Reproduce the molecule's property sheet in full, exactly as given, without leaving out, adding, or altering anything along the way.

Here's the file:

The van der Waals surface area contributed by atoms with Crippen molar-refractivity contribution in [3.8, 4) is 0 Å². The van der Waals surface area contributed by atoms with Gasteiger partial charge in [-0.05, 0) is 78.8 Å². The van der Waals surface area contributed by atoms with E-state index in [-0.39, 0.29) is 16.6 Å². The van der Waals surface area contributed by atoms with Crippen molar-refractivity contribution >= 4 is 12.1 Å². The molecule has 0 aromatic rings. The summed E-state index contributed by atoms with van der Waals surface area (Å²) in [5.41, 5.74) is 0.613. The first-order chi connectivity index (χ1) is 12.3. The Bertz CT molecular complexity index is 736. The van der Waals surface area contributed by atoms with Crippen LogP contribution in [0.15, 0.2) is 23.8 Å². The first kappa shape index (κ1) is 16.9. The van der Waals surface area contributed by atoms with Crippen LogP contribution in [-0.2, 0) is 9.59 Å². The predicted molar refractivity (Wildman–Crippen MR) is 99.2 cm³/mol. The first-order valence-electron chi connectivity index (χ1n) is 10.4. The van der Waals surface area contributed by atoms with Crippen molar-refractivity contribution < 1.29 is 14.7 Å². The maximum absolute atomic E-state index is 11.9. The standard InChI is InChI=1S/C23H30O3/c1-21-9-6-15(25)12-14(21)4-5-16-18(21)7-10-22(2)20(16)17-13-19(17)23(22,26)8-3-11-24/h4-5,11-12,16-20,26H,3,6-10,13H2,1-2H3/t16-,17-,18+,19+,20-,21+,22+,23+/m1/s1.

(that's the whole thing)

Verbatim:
The van der Waals surface area contributed by atoms with Crippen molar-refractivity contribution in [3.8, 4) is 0 Å². The van der Waals surface area contributed by atoms with Gasteiger partial charge in [-0.05, 0) is 78.8 Å². The van der Waals surface area contributed by atoms with E-state index in [-0.39, 0.29) is 16.6 Å². The van der Waals surface area contributed by atoms with Crippen molar-refractivity contribution >= 4 is 12.1 Å². The molecule has 0 aromatic rings. The summed E-state index contributed by atoms with van der Waals surface area (Å²) in [5.41, 5.74) is 0.613. The first-order chi connectivity index (χ1) is 12.3. The Bertz CT molecular complexity index is 736. The van der Waals surface area contributed by atoms with Crippen LogP contribution in [0.15, 0.2) is 23.8 Å². The first kappa shape index (κ1) is 16.9. The van der Waals surface area contributed by atoms with Crippen LogP contribution in [-0.2, 0) is 9.59 Å². The predicted molar refractivity (Wildman–Crippen MR) is 99.2 cm³/mol. The first-order valence-electron chi connectivity index (χ1n) is 10.4. The van der Waals surface area contributed by atoms with Crippen molar-refractivity contribution < 1.29 is 14.7 Å². The maximum absolute atomic E-state index is 11.9. The standard InChI is InChI=1S/C23H30O3/c1-21-9-6-15(25)12-14(21)4-5-16-18(21)7-10-22(2)20(16)17-13-19(17)23(22,26)8-3-11-24/h4-5,11-12,16-20,26H,3,6-10,13H2,1-2H3/t16-,17-,18+,19+,20-,21+,22+,23+/m1/s1.